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Sunday, 4 April 2010

Wood anemones walk from Cuckfield

This short walk was from the Mid Sussex Ramblers' programme to look at wood anemones in an ancient wood. 
Perhaps the most interesting way in which ancient woodlands can be distinguished from more recently established woodlands is by their diverse flora and fauna. Indeed, certain plant species, are either entirely restricted to, or only rarely found outside, ancient woodlands. These are known as ancient woodland indicator species. Where a number of these species are found together, there is a high likelihood that the wood in which they occur is of ancient origin. Ancient woodland indicator species include the trees Field Maple, Holly, Wild Cherry and Sessile Oak, and the flowers, Bluebell, Dog’s Mercury, Ramsons, Wood Anemone, Wood Sorrel and Yellow Archangel. Woodlands containing more than 10 AWIs are more likely to be ancient in origin.

  Bucks CC - Bernwood Forest - Living In A Medieval Forest ...

Plants that we found this day included;

Foxglove Digitalis pupurea
Bluebell Hyacinthoides non-scripta
Lords-and-ladies Arum maculatum
Early dog-violet  Viola reichenbachiana
Lady's smock  Cardamine pratensis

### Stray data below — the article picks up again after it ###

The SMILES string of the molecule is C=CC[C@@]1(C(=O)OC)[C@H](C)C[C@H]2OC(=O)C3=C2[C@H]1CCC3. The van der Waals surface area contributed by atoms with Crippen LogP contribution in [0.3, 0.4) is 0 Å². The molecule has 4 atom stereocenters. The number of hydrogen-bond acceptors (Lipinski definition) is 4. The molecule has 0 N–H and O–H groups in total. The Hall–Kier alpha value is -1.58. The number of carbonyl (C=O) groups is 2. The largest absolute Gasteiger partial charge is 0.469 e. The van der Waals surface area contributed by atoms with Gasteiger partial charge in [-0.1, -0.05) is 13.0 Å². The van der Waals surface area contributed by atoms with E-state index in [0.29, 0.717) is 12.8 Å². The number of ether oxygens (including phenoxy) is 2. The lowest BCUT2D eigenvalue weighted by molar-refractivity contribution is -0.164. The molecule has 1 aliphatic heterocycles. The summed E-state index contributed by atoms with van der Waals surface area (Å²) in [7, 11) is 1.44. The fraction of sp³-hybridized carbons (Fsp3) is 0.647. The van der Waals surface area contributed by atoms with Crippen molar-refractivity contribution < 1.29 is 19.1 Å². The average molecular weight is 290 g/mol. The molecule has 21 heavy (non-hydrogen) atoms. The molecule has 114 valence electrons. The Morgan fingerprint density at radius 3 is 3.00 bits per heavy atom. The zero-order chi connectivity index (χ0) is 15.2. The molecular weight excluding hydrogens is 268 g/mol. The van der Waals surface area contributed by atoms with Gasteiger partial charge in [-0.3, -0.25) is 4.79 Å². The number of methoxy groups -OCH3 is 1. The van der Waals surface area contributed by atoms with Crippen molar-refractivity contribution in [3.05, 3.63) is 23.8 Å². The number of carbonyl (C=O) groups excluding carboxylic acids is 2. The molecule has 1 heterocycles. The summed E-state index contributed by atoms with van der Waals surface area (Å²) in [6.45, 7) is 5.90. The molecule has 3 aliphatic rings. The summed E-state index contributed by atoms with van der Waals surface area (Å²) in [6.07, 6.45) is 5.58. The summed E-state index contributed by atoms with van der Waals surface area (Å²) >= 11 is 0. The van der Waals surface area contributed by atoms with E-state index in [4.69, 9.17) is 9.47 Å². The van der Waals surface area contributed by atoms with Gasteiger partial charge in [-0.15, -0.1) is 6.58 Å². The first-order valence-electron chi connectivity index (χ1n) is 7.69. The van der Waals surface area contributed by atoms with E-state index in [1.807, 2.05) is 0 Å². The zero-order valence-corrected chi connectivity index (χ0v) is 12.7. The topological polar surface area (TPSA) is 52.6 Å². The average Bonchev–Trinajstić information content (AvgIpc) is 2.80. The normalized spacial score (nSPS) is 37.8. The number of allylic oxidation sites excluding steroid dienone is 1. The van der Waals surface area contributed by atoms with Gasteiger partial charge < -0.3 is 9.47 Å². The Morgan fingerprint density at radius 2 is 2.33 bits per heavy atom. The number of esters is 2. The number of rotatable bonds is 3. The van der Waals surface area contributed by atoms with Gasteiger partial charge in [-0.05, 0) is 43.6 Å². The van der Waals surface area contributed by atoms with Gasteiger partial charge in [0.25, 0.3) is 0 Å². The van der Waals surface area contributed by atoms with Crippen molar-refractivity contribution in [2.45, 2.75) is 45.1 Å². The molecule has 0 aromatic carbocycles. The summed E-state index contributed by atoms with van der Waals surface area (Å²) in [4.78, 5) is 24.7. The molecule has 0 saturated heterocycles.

Ground ivy Glechoma hederacea
Click on any underlined text for more information.
Click on any picture to expand it.
Well done Zoe for spotting this Lady's Smock flower, circled in blue -- the first that we had seen this year.
The group inspecting the flowers of Dog's mercury plants.
A badger run.
Is this a badger print? I think is it, despite the confusion of worm casts.
Click this BBC link to compare animal tracks.
Classic badger set.

Wood-sorrel is also known as fairy bells, sleeping clover, sleeping beauty  Perhaps the most charming name of all, though, was Alleluia, which, according to William Turner writing in 1568, was given ‘because it appeareth about Easter when Alleluya is song agayn’. 
 It is also good to eat in small quantities.  It contains oxalic acid though, so too much might make you ill.

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